Stopping the opioid crisis in the womb

The sound of a heartbeat pulsates through the air, and a grainy image of a baby flashes on screen. Jessica Hill smiles from her chair in the ultrasound room.

Gathered around are her doctor, nurse and best friend.

They are all eager, anxious, excited — and worried about the health of the baby. In that way, this ultrasound is like most.

But what’s happening in this room is anything but routine: Jessica, 28, is hooked on opioids and detoxing during pregnancy. Dr. Craig Towers is the pioneering — and controversial — obstetrician shattering the common medical belief that this approach could lead to the death of the fetus.

Moments earlier, Jessica’s baby underwent a stress test to see how she was progressing, a way to make sure the stress of detoxing is not harming the child. “She didn’t like it at all,” says Jessica, who is in her 35th week of pregnancy.

“It means that she’s paying attention to what’s going on,” says Towers, who specializes in high-risk pregnancies at the University of Tennessee Medical Center.

Jessica admits to making many mistakes, but here, she is making what she says is the best choice of her life: getting clean for her baby. She also has an 8-year-old son who has been raised by her mom. She hopes detoxing will further heal their relationship.

A tattoo above her heart reads “From pain comes strength.”

She wishes she could lean over her belly, put her lips by her daughter’s head and whisper to her about life lessons. “I’m working on building our relationship and trying so hard. I mainly want her to know that I won’t make those choices any more.”

Jessica marvels at the screen. “Is that her little face?”

“Yeah, that’s a cheek,” Towers says.

“She’s got chubby cheeks,” Jessica replies.

When Jessica first came to Towers four months ago, she was taking a standard opioid-based maintenance medication, called Subutex, meant to keep her from getting her fix from the street. She had been told at a drug maintenance clinic that detoxing would kill her fetus.

When she went to a doctor who she hoped could deliver her child, Jessica was humiliated. She had informed the doctor she was taking Subutex to tamp down her urge for painkillers. The doctor, she says, told her they don’t “take irresponsible patients.”

“I was just so upset, because they just shunned us away,” she says.

The maintenance clinic then referred her to the University of Tennessee Medical Center. Jessica first visited a doctor at the hospital’s prenatal clinic in December and was introduced to Emily Katz, the substance abuse coordinator in Towers’ office. Katz saw a young woman who needed help — but, more important, wanted help.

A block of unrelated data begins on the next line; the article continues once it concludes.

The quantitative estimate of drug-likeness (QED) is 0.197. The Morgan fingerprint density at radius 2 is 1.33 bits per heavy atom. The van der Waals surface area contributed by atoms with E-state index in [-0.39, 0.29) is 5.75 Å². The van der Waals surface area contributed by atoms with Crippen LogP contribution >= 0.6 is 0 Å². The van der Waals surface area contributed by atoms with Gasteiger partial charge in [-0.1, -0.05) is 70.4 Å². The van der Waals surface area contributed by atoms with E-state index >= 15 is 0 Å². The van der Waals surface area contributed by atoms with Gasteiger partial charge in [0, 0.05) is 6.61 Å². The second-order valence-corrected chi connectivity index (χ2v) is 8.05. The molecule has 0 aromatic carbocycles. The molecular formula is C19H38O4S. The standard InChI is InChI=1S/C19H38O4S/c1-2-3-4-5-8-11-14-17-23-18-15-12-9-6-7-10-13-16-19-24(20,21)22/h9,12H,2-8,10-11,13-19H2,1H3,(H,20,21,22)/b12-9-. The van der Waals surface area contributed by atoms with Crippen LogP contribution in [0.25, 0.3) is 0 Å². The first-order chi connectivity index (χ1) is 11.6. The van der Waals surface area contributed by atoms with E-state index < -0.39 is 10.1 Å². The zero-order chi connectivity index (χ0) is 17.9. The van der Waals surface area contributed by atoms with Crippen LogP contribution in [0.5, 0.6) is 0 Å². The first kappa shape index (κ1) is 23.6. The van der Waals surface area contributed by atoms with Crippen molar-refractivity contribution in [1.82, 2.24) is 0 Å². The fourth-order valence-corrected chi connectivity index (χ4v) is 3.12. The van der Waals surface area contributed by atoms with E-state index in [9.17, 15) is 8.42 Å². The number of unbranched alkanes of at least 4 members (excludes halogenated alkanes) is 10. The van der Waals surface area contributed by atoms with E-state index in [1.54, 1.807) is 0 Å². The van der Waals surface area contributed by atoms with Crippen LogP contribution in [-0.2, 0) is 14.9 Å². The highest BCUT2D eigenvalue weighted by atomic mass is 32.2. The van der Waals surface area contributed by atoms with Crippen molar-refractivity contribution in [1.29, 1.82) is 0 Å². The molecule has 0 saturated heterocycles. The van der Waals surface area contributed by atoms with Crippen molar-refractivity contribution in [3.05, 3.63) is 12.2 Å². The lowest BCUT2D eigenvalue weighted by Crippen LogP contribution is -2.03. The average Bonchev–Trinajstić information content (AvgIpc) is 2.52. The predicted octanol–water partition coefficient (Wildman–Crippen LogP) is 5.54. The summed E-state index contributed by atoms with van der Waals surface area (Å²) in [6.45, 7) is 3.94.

“We snatched her up,” she says. “There was just a spark in her. When I told Jessica, ‘I think we can help you,’ tears just streamed down her face.”

It’s now mid-March. Towers has weaned Jessica off the medication slowly, with Jessica making the hour-long trip from her home in Morristown to his office every two weeks, almost always accompanied by her best friend, Stephanie Moore. Today, Stephanie chimes in with cheerful jokes about the baby’s stubbornness, similar to her mother’s.

In between visits, Jessica texts and phones Katz, who was motivated to help others after her brother died of an overdose. The two have become so close over the months that both say they’re like twins separated at birth. Jessica has nicknamed Katz “Nurse Barbie” for her attractiveness and her straight blonde hair.

On this day, Katz quietly observes during the ultrasound, making her show of support by just being there.

Jessica went completely off the opioids over the past week, a critical juncture during any detoxification. She suffered through diarrhea and other ailments. Only once did she give into her urge, taking one Subutex pill. “It sucks,” she says.

In those down moments, Stephanie and Katz remind her why she’s going through this: that the struggle is worth the pain.

But even with all that Jessica has endured, there’s no guarantee her baby will be free of the violent tremors and excruciating pain that marks those born to addicted mothers. About one in five women who detox in Towers’ program still sees her baby suffer withdrawal after birth, depending on how early in pregnancy the mothers were able to become drug-free and how their bodies metabolize the opioids still in their systems.

Towers assures Jessica that her baby will be safe if she continues to not use. With the due date a month away, he says he wants to begin seeing her twice a week to make sure she stays on track.

Her pregnancy was not planned, and Jessica worries that child services could take her daughter away because of her history of drug abuse.